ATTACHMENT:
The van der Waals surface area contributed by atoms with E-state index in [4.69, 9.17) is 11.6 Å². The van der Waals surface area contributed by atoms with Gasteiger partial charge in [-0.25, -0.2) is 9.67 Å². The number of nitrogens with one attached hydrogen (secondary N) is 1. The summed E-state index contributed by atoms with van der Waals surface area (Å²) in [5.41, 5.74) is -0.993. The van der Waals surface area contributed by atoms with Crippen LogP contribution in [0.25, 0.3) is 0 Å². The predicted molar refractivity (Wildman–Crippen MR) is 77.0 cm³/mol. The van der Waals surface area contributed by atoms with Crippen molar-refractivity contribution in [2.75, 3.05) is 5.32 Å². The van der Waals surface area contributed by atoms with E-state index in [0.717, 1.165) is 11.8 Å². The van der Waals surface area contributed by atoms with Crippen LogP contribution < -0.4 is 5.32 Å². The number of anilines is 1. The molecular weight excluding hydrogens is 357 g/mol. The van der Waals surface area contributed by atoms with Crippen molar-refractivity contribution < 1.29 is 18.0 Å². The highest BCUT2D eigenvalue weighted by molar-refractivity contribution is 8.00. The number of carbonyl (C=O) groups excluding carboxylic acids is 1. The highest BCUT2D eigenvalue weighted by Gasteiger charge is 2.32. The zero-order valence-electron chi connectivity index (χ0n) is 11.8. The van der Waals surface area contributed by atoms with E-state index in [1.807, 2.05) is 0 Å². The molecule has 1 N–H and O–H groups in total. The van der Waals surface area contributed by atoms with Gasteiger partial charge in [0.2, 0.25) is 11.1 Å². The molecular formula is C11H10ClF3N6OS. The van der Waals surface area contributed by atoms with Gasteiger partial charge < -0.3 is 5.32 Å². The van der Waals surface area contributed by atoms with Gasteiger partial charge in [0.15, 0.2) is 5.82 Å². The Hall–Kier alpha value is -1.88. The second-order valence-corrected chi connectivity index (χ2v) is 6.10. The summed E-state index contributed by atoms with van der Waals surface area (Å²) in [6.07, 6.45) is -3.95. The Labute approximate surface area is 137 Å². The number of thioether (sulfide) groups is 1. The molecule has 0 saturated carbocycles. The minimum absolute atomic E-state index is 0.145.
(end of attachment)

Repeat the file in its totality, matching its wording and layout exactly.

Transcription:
The van der Waals surface area contributed by atoms with E-state index in [4.69, 9.17) is 11.6 Å². The van der Waals surface area contributed by atoms with Gasteiger partial charge in [-0.25, -0.2) is 9.67 Å². The number of nitrogens with one attached hydrogen (secondary N) is 1. The summed E-state index contributed by atoms with van der Waals surface area (Å²) in [5.41, 5.74) is -0.993. The van der Waals surface area contributed by atoms with Crippen LogP contribution in [0.25, 0.3) is 0 Å². The predicted molar refractivity (Wildman–Crippen MR) is 77.0 cm³/mol. The van der Waals surface area contributed by atoms with Crippen molar-refractivity contribution in [2.75, 3.05) is 5.32 Å². The van der Waals surface area contributed by atoms with E-state index in [0.717, 1.165) is 11.8 Å². The van der Waals surface area contributed by atoms with Crippen LogP contribution < -0.4 is 5.32 Å². The number of anilines is 1. The molecular weight excluding hydrogens is 357 g/mol. The van der Waals surface area contributed by atoms with Crippen molar-refractivity contribution < 1.29 is 18.0 Å². The highest BCUT2D eigenvalue weighted by molar-refractivity contribution is 8.00. The number of carbonyl (C=O) groups excluding carboxylic acids is 1. The highest BCUT2D eigenvalue weighted by Gasteiger charge is 2.32. The zero-order valence-electron chi connectivity index (χ0n) is 11.8. The van der Waals surface area contributed by atoms with E-state index in [1.807, 2.05) is 0 Å². The molecule has 1 N–H and O–H groups in total. The van der Waals surface area contributed by atoms with Gasteiger partial charge in [0.2, 0.25) is 11.1 Å². The molecular formula is C11H10ClF3N6OS. The van der Waals surface area contributed by atoms with Gasteiger partial charge < -0.3 is 5.32 Å². The van der Waals surface area contributed by atoms with Gasteiger partial charge in [0.15, 0.2) is 5.82 Å². The Hall–Kier alpha value is -1.88. The second-order valence-corrected chi connectivity index (χ2v) is 6.10. The summed E-state index contributed by atoms with van der Waals surface area (Å²) in [6.07, 6.45) is -3.95. The Labute approximate surface area is 137 Å². The number of thioether (sulfide) groups is 1. The molecule has 0 saturated carbocycles. The minimum absolute atomic E-state index is 0.145.